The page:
By Massad Ayoob
Dealers visited the Smith & Wesson booth to see its latest products firsthand. The company showcased
its new-for-2018 entries, including several variants of the M&P M2.0 pistol line, M&P10 Sport and the latest
innovations in the Performance Center line.
Most gun dealers reported cash flow and profit went down in 2017. Some attributed it to a “Trump Slump,” with fear-induced buying no longer a top driver of sales. Yet, NICS background check numbers showed healthy — even booming — sales. One explanation for this apparent contradiction is as demand dropped, prices did too. This phenomenon could account for the “this is my last chance to buy one” customer to be replaced by the “I’ll never be able to buy Gun X this cheap again!” customer. It would also account for what might appear numerically to be healthy sales to still result in an unhealthy drop in cash flow and net profit.
The industry’s response has been more new products to drive interest in the consumer market, and we have a bumper crop from the 2018 SHOT Show. Thanks to a push to get products into the hands of consumers sooner, several companies debuted products in the weeks building up to the show.
Ruger is a perfect example. In the weeks before SHOT, Ruger announced an economy version of their slim-line, pocket-size LC9 9mm. And the Ruger Security-9, a direct analog in size, caliber and capacity to the hugely popular GLOCK 19, but at a markedly lower price point. The one I’ve tested has been very reliable so far, with a surprisingly manageable trigger and a manual thumb safety, the use of which is implied by the manufacturer to be optional. Perhaps bigger news still from Ruger is the return of a pistol-caliber carbine. The 9mm PC Carbine is a handy takedown that looks more like an innocuous 10/22 than an AK-47. They’re light and handy, take cheap 9mm practice ammo and offer muzzle blast as mild as their recoil. They feed Security-9 magazines, but come with an adapter for the much more numerous GLOCK 9mm magazines.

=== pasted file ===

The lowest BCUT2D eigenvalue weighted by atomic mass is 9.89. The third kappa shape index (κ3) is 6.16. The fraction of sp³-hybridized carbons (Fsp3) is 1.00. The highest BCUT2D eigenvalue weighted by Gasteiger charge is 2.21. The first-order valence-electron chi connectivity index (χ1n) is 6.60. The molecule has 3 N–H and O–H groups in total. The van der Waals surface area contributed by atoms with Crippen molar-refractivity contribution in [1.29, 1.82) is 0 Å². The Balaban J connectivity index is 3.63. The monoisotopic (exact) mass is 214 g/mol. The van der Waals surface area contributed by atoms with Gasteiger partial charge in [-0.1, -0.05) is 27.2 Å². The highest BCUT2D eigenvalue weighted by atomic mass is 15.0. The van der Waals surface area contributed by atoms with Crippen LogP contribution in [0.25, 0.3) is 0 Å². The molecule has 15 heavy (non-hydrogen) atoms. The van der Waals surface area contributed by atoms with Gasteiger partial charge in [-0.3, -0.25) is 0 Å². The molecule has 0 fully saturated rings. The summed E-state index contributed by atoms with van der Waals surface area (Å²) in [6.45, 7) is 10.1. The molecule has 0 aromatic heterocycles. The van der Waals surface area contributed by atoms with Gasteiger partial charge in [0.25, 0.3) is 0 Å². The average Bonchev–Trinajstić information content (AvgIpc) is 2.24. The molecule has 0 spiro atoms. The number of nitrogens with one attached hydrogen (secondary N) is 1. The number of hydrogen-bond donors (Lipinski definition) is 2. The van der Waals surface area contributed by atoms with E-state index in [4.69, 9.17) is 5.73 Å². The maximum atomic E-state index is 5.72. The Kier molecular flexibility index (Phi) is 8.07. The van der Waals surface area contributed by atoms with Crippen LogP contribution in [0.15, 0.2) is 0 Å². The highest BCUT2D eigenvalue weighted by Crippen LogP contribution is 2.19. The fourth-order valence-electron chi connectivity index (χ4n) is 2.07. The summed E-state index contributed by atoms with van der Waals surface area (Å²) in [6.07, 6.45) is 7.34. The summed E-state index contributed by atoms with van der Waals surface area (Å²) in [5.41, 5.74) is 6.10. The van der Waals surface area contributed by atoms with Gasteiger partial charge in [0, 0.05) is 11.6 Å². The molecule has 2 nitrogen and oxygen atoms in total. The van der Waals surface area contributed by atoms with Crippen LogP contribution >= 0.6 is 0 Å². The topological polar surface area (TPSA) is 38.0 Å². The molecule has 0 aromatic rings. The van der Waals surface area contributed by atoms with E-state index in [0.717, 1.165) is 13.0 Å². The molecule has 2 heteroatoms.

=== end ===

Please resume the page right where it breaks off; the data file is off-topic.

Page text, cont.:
Speaking of GLOCK, the company’s Gen5 pistols have been in the stream of commerce for months. The service-size G17 and compact G19 are now joined by 9mms on both ends of the bell curve of size, a little Gen4 GLOCK 26 subcompact and a 5.3-inch barrel version, the G34 in Gen5. New for SHOT, with a release-for-sale-to-the-public right in the middle of the show, was the G19X — comprising the compact 4-inch barrel GLOCK 19 barrel/slide assembly atop a full-length G17 frame, complete with “+” magazine extenders bringing cartridge capacity up to about 20 rounds of 9mm. In FDE, the 19X is essentially a “civilian” version of GLOCK’s entry in the recent U.S. military pistol trials, minus the ambidextrous thumb safety the military demanded.